6) The fermented dairy drink has been variously described as "melty creamsicle", "sour milk", "sugary-sweet gut drink", just to name a few. So yes, Yakult does taste different in different countries. This is attributed to the availability of different types of sweeteners in each place.
7) More about taste. In all except one market, Yakult is available only in its original/natural milky flavor. In Singapore, Yakult comes in three other flavours, namely grape, apple and orange. Hence, the five-bottle strip package sold in Singapore contains two bottles of the original flavour, and one each of the fruity flavours. One can only hazard a guess that Yakult's product diversification in this country was the result of competition against a home-grown pioneer brand which had beaten Yakult to the market by some two years.
8) Again, another "anomaly" unique to Singapore – the Yakult packages come with straws attached! For some reason, Singaporean consumers have not taken to peeling the foil cap and drinking direct from the bottle. Wonder if this has to do with the home-grown rival again…
9) In these days of rising health-consciousness, even Yakult, which markets its product as a health drink, has had to keep up with the times. "Healthier" versions of Yakult have been introduced under various names in different markets. In Japan, the Yakult 400LT drink boasts "reduced sweetness" and "fewer calories" with its Lactobacillus casei strain Shirota concentration boosted to 40 billion strains per bottle! (A standard bottle of original Yakult contains between 6.5 million to 30 billion of the active Shirota strain, depending on the bottle size.) In Australia, Yakult Light contains 30% less sugar than the original formula while Malaysia's Yakult Ace Light has 50% less sugar than the original formula. Yakult Japan even has a range called Yakult SHEs which is fortified with iron and calcium, in addition to collagen, specifically targeted at female consumers.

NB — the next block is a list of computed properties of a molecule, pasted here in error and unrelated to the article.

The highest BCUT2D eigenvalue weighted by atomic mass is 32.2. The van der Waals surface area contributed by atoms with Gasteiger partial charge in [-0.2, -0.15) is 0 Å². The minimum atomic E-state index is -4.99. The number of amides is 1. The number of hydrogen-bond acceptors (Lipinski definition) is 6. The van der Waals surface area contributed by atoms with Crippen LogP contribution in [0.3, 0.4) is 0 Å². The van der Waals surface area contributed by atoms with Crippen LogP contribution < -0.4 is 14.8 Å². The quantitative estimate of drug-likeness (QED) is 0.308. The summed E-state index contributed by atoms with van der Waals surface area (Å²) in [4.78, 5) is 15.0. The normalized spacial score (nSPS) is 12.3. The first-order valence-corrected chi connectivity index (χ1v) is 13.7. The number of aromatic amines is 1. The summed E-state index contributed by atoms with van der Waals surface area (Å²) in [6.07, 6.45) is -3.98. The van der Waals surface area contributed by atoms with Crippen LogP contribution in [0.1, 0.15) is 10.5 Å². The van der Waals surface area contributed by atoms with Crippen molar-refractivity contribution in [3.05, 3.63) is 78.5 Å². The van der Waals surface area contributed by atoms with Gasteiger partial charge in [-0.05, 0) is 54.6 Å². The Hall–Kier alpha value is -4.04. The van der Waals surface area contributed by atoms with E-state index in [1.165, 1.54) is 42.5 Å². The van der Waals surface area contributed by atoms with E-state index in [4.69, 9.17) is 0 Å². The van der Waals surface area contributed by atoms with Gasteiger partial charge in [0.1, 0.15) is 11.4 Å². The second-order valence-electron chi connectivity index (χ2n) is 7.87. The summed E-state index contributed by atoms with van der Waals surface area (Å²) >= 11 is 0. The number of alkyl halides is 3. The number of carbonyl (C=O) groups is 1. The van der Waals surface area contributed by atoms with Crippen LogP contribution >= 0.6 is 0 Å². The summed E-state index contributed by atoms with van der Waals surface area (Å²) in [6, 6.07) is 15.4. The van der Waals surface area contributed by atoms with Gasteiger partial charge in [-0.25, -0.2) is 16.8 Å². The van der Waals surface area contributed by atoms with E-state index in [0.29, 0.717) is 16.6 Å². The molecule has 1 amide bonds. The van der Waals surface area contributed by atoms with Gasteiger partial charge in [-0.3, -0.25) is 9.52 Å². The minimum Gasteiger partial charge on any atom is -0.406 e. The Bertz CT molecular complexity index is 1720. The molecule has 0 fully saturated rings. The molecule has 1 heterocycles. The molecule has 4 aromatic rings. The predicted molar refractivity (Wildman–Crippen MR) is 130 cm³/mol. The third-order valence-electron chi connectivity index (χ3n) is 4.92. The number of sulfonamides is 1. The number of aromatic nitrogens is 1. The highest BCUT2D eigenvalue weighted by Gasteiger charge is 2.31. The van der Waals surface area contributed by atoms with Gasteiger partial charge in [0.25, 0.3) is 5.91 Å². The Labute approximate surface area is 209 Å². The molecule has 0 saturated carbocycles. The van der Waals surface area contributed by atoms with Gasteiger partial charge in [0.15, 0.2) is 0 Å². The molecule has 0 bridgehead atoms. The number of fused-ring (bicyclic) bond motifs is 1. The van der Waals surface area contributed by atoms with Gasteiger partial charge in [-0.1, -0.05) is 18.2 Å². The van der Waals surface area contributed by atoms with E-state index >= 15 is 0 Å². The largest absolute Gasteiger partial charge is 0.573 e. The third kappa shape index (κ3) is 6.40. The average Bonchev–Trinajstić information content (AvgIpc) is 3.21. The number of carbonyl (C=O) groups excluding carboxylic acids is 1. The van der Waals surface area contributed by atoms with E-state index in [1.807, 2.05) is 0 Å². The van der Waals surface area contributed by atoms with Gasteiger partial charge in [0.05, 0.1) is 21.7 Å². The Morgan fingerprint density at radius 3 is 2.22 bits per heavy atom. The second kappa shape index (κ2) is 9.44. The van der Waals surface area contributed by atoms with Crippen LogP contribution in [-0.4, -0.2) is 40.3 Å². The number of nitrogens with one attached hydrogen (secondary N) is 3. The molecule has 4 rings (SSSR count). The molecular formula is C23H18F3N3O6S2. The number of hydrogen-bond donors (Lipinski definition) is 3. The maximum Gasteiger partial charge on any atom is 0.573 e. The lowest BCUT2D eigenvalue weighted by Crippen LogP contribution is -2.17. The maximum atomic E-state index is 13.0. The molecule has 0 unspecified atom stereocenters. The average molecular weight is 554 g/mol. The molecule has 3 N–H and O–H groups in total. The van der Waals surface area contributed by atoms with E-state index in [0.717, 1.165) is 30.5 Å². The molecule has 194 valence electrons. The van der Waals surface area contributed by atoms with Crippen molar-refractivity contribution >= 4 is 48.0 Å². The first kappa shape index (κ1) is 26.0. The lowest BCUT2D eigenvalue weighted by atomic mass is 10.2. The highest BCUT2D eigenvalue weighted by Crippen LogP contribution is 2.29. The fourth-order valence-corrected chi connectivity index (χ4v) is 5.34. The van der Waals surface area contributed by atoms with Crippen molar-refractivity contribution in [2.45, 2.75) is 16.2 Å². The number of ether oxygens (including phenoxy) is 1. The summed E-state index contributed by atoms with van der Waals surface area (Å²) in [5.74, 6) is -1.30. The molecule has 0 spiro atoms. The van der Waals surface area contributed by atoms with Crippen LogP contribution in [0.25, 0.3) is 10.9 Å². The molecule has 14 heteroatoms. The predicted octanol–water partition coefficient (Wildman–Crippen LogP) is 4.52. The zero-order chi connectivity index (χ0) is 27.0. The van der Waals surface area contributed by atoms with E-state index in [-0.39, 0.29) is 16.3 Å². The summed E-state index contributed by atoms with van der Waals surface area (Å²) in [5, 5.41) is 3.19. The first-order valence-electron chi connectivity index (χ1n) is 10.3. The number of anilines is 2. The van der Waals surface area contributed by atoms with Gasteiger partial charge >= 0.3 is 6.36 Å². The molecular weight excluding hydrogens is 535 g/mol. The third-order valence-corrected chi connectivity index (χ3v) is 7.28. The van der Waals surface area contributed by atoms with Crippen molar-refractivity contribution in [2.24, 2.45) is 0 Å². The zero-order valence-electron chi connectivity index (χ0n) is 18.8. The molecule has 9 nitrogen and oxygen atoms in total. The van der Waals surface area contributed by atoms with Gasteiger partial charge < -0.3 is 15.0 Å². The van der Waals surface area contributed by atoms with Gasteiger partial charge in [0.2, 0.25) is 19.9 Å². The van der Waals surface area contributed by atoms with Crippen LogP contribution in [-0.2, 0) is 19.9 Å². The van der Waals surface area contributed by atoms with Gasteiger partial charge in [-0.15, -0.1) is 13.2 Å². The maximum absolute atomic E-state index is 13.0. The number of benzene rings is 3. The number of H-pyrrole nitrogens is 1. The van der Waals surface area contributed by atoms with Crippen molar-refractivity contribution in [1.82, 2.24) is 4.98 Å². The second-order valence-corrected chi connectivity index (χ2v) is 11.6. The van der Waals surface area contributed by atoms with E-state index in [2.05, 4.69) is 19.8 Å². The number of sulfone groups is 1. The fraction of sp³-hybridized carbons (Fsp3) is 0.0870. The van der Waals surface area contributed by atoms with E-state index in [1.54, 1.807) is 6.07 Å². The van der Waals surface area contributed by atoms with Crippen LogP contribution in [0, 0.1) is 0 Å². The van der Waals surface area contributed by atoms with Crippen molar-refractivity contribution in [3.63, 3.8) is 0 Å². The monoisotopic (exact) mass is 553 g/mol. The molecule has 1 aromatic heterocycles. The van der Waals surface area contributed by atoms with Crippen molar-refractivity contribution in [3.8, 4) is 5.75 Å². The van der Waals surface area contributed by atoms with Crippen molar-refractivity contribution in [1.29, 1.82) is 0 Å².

10) Talking about women consumers, did you know that Yakult also produces cosmetics with its proprietary strain of the lactobacilli? First launched in 1971 in Japan, Yakult’s cosmetic products initially relied on its good-old Yakult Ladies direct-sales network for distribution but have subsequently been made available through beauty salons. While the cosmetic products have been well-received in Japan, it was not as successful overseas. In 1999, Yakult Brazil tried diversifying its business by venturing into the cosmetic line. However, the foray performed below expectations and the cosmetic branch was eventually closed after ten years of losses.
And one last point - Yakult conducts free factory tours at some of its plants, such as those in Australia, Malaysia, Singapore and the US. Apart from getting to view the entire production process (no photography allowed) and learn about Yakult's history and its products' beneficiary effects, Yakult always gives out many fresh sample products to the visitors. Yummy!